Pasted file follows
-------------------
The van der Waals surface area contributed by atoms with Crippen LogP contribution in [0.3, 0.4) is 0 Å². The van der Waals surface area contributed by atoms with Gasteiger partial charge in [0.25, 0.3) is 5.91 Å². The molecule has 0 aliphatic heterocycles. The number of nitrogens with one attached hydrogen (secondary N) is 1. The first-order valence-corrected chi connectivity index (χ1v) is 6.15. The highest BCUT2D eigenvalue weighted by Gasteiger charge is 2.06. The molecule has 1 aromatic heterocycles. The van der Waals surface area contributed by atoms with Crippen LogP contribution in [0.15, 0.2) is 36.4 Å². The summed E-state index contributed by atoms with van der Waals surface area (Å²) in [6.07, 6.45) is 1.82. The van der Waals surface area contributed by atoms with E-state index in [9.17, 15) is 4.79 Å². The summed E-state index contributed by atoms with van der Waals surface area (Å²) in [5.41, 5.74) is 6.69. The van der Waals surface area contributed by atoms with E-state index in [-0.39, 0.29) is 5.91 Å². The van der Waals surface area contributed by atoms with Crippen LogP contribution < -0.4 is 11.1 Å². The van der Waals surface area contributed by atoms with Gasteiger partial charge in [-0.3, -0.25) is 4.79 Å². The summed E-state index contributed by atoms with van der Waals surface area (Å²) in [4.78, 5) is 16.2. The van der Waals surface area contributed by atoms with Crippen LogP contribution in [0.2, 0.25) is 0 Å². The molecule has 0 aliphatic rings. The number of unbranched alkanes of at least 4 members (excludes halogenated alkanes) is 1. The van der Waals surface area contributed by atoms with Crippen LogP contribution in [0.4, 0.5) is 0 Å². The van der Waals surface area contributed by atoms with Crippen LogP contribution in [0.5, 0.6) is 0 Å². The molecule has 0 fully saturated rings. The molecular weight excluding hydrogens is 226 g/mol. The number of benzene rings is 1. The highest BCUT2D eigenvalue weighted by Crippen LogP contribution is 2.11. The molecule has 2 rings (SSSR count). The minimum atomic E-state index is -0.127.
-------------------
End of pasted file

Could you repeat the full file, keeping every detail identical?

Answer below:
The van der Waals surface area contributed by atoms with Crippen LogP contribution in [0.3, 0.4) is 0 Å². The van der Waals surface area contributed by atoms with Gasteiger partial charge in [0.25, 0.3) is 5.91 Å². The molecule has 0 aliphatic heterocycles. The number of nitrogens with one attached hydrogen (secondary N) is 1. The first-order valence-corrected chi connectivity index (χ1v) is 6.15. The highest BCUT2D eigenvalue weighted by Gasteiger charge is 2.06. The molecule has 1 aromatic heterocycles. The van der Waals surface area contributed by atoms with Crippen LogP contribution in [0.15, 0.2) is 36.4 Å². The summed E-state index contributed by atoms with van der Waals surface area (Å²) in [6.07, 6.45) is 1.82. The van der Waals surface area contributed by atoms with E-state index in [9.17, 15) is 4.79 Å². The summed E-state index contributed by atoms with van der Waals surface area (Å²) in [5.41, 5.74) is 6.69. The van der Waals surface area contributed by atoms with E-state index in [-0.39, 0.29) is 5.91 Å². The van der Waals surface area contributed by atoms with Crippen LogP contribution < -0.4 is 11.1 Å². The van der Waals surface area contributed by atoms with Gasteiger partial charge in [-0.3, -0.25) is 4.79 Å². The summed E-state index contributed by atoms with van der Waals surface area (Å²) in [4.78, 5) is 16.2. The van der Waals surface area contributed by atoms with Crippen LogP contribution in [0.2, 0.25) is 0 Å². The molecule has 0 aliphatic rings. The number of unbranched alkanes of at least 4 members (excludes halogenated alkanes) is 1. The van der Waals surface area contributed by atoms with Crippen LogP contribution in [0.4, 0.5) is 0 Å². The van der Waals surface area contributed by atoms with Crippen LogP contribution in [0.5, 0.6) is 0 Å². The molecule has 0 fully saturated rings. The molecular weight excluding hydrogens is 226 g/mol. The number of benzene rings is 1. The highest BCUT2D eigenvalue weighted by Crippen LogP contribution is 2.11. The molecule has 2 rings (SSSR count). The minimum atomic E-state index is -0.127.